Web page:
Basic International Tax, Information Reporting & Estate Issues to be Aware of that Could Lead to Malpractice if Overlooked by the Seasoned Tax / Estate Attorney and Lead to Criminal Charges for the Client

David Warren Klasing

mr walters

A LITTLE ABOUT ME

  • An Attorney & Certified Public Accountant with 20 years of professional tax, accounting and business consulting experience, with dual licenses to practice law and public accounting in California. Earned a master’s degree in taxation with an emphasis in the gift and estate tax arena
  • Completed over 100 offshore voluntary disclosures
  • Intensely studied international taxation over the past 5 years.
  • Clients located all over the world.
  • My specialty is criminal tax defense and I’m going to be emphasizing the cross over between my world as a criminal tax defense attorney and that of the domestic estate planner in the face of international tax, estate and information reporting issues under the current international political climate.

OVERVIEW

  • Common Malpractice Traps Related to Basic International Income, Estate, and Transfer Taxes
  • International Estate and Income Tax Issues that Can Lead to Criminal Exposure for the Client (and Possibly the Advising Attorney)
  • U.S. Income and Transfer Tax Planning for Non Resident Aliens
  • Defining “Resident” status for U.S. Estate Tax Purposes based on Domicile and How it Differs from “Resident” Status for U.S. Income Tax Purposes
  • Pre-Immigration Tax and Estate Planning for Temporary and Permanent Moves to the U.S.
  • U.S. Income and Transfer Tax Planning for Non Resident Aliens and U.S. Residents with Foreign Assets
  • Foreign Trust Planning and Compliance
  • Basic U.S. Information Reporting Requirements
  • FBAR
  • Other Information Reporting Requirements
  • 2012 Offshore Voluntary Disclosure Initiative

Common Malpractice Traps Related to Basic International Income, Estate, and Transfer Taxes

  • Estate planners and advisors will encounter ethical challenges
    • Representing multiple clients
    • Potential to engage in the unauthorized practice of law
    • Fee splitting with non-admitted lawyers
    • Malpractice problems

    • May be able to limit through use of engagement letters

• Choice of law and choice of forum

  • There are a myriad of tax treaties and multi- jurisdictional tax rules which require strong background in international tax law
  • Goal: insure that potentially conflicting laws do not interfere with the disposition of a client’s estate
  • Issues to be aware of:
    • A client who is regularly in U.S. but does not claim residency
    • U.S. income tax withholding at source rules
    • Foreign Investors have different attitudes about payment of taxes and information reporting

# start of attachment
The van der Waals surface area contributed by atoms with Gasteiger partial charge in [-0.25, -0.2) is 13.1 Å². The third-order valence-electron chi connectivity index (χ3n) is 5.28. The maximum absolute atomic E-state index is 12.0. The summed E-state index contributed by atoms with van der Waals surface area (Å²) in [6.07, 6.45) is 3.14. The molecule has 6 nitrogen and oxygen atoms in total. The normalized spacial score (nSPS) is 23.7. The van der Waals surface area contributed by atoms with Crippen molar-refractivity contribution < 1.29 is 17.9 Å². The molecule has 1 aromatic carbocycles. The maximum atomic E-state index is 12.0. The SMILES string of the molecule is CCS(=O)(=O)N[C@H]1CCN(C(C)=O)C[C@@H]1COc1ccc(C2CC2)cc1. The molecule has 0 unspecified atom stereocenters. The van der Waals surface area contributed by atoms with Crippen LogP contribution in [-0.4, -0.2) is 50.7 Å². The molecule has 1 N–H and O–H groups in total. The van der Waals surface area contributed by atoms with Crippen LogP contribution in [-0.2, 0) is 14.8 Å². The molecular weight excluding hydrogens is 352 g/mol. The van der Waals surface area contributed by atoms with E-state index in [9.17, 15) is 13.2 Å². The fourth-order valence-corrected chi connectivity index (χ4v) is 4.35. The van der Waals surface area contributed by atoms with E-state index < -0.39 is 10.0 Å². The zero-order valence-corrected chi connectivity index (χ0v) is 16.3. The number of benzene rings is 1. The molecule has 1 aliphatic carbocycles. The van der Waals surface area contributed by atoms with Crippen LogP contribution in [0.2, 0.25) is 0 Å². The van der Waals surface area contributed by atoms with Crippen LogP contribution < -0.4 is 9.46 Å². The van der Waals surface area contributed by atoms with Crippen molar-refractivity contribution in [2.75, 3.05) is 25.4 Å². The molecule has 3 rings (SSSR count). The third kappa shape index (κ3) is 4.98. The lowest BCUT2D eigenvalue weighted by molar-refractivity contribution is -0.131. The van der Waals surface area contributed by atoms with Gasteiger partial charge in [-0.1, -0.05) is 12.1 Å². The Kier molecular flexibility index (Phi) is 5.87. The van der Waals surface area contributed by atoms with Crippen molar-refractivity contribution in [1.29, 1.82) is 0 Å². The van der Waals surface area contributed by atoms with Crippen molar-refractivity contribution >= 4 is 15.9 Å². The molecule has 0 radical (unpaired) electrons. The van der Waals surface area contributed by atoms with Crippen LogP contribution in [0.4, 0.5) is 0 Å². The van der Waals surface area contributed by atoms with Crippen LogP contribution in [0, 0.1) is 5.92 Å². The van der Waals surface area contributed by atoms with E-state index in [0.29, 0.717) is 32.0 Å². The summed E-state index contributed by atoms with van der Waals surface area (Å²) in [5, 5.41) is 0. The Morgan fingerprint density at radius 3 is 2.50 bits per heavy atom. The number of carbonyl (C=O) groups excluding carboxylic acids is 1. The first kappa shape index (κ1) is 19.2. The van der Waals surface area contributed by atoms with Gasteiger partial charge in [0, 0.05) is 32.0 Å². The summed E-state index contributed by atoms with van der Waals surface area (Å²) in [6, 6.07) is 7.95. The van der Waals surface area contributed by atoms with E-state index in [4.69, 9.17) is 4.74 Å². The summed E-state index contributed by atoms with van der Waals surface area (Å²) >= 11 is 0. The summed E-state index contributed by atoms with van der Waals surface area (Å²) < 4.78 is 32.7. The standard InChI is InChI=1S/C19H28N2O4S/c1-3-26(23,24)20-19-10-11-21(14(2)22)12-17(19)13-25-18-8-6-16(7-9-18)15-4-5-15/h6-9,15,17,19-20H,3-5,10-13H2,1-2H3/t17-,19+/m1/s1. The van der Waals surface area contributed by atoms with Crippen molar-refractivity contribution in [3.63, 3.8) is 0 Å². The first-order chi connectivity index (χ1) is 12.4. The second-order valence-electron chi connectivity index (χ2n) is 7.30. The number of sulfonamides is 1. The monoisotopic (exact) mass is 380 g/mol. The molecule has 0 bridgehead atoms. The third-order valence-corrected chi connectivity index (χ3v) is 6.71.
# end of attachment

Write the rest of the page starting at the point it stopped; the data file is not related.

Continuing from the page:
• Issues surrounding the use of foreign trusts in asset protection
  • Conflict of Law Issues
    • Foreign jurisdictions have the ability to apply its own law, or that of another jurisdiction
    • Typically arise when:
      • Determining the validity or disposition of a will
      • Intestacy regulations
      • Rights of family members to a decedent’s property.
  • International Issues Surrounding Validity of a Will – Multijurisdcitional vs. Single Situs Wills
    • Disposition of assets can be accomplished through a single multijurisdictional will or separate situs wills that comply with the laws of each country where property is located.
    •  Multijurisdictional Will drafting problems arise when the drafting attorney does not fully comprehend the laws of a foreign jurisdiction.
      • Worse yet, is when the attorney thinks he or she does!
  • Advantages of Single Multijurisdictional Wills over Multiple Situs Wills
    • Major advantage of a single multijurisdictional will – elimination of the potential confusion and controversy that can result through use of multiple situs wills
    • Foreign and U.S. counsel may not always be on the same page in drafting multiple situs wills which can create conflict of laws issues and lead to expensive litigation.
    • Confusion in delineating which personal representatives are charged with a particular responsibility
    • One situs will may be interpreted to revoke the other, causing a portion at best, or the totality of decedent’s property at worst, to pass through intestate succession.
    • Can help prevent forum-shopping

Common Malpractice Traps Related to Basic International Income, Estate, and Transfer Taxes

  • Advantages of Single Situs Wills
    • Advantageous where a testator seeks to avoid or minimize the application of the laws of a particular country (i.e., forced heirship laws).
    • The U.S. estate planner should associate in counsel to determine the best options.
    • Separate situs wills also promote the privacy of the testator
    • Does not disclose the existence of assets in other countries
    • May be used to limit creditor claims by enabling the testator to isolate assets
    • Alleviate problems when country A and country B have wildly disparate requirements for formal will validity.
  • Appointment of U.S. Executor
    • Another benefit to utilizing separate situs wills is the use of executors with ease of access to local counsel familiar with the law within each situs.
  • In summary: